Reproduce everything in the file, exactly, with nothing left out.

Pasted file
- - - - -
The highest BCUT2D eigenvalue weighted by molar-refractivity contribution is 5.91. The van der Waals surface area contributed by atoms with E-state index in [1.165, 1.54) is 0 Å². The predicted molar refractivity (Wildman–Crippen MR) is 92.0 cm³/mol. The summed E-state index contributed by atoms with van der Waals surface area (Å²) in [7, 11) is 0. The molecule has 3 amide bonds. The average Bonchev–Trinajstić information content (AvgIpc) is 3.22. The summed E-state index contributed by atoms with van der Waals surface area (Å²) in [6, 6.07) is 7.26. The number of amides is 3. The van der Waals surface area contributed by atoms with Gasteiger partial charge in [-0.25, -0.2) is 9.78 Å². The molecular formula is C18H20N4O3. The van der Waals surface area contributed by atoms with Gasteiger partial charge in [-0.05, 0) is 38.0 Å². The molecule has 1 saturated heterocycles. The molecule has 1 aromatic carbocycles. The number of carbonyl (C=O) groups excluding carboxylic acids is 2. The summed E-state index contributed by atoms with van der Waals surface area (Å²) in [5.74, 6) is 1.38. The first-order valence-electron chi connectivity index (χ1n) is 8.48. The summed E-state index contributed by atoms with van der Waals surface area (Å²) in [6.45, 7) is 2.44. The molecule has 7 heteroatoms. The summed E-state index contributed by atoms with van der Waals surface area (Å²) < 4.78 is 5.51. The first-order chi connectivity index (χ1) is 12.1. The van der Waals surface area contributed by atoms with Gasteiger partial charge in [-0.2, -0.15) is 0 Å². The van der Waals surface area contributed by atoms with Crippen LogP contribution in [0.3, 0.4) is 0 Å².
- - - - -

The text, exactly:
The highest BCUT2D eigenvalue weighted by molar-refractivity contribution is 5.91. The van der Waals surface area contributed by atoms with E-state index in [1.165, 1.54) is 0 Å². The predicted molar refractivity (Wildman–Crippen MR) is 92.0 cm³/mol. The summed E-state index contributed by atoms with van der Waals surface area (Å²) in [7, 11) is 0. The molecule has 3 amide bonds. The average Bonchev–Trinajstić information content (AvgIpc) is 3.22. The summed E-state index contributed by atoms with van der Waals surface area (Å²) in [6, 6.07) is 7.26. The number of amides is 3. The van der Waals surface area contributed by atoms with Gasteiger partial charge in [-0.25, -0.2) is 9.78 Å². The molecular formula is C18H20N4O3. The van der Waals surface area contributed by atoms with Gasteiger partial charge in [-0.05, 0) is 38.0 Å². The molecule has 1 saturated heterocycles. The molecule has 1 aromatic carbocycles. The number of carbonyl (C=O) groups excluding carboxylic acids is 2. The summed E-state index contributed by atoms with van der Waals surface area (Å²) in [5.74, 6) is 1.38. The first-order valence-electron chi connectivity index (χ1n) is 8.48. The summed E-state index contributed by atoms with van der Waals surface area (Å²) in [6.45, 7) is 2.44. The molecule has 7 heteroatoms. The summed E-state index contributed by atoms with van der Waals surface area (Å²) < 4.78 is 5.51. The first-order chi connectivity index (χ1) is 12.1. The van der Waals surface area contributed by atoms with Gasteiger partial charge in [-0.2, -0.15) is 0 Å². The van der Waals surface area contributed by atoms with Crippen LogP contribution in [0.3, 0.4) is 0 Å².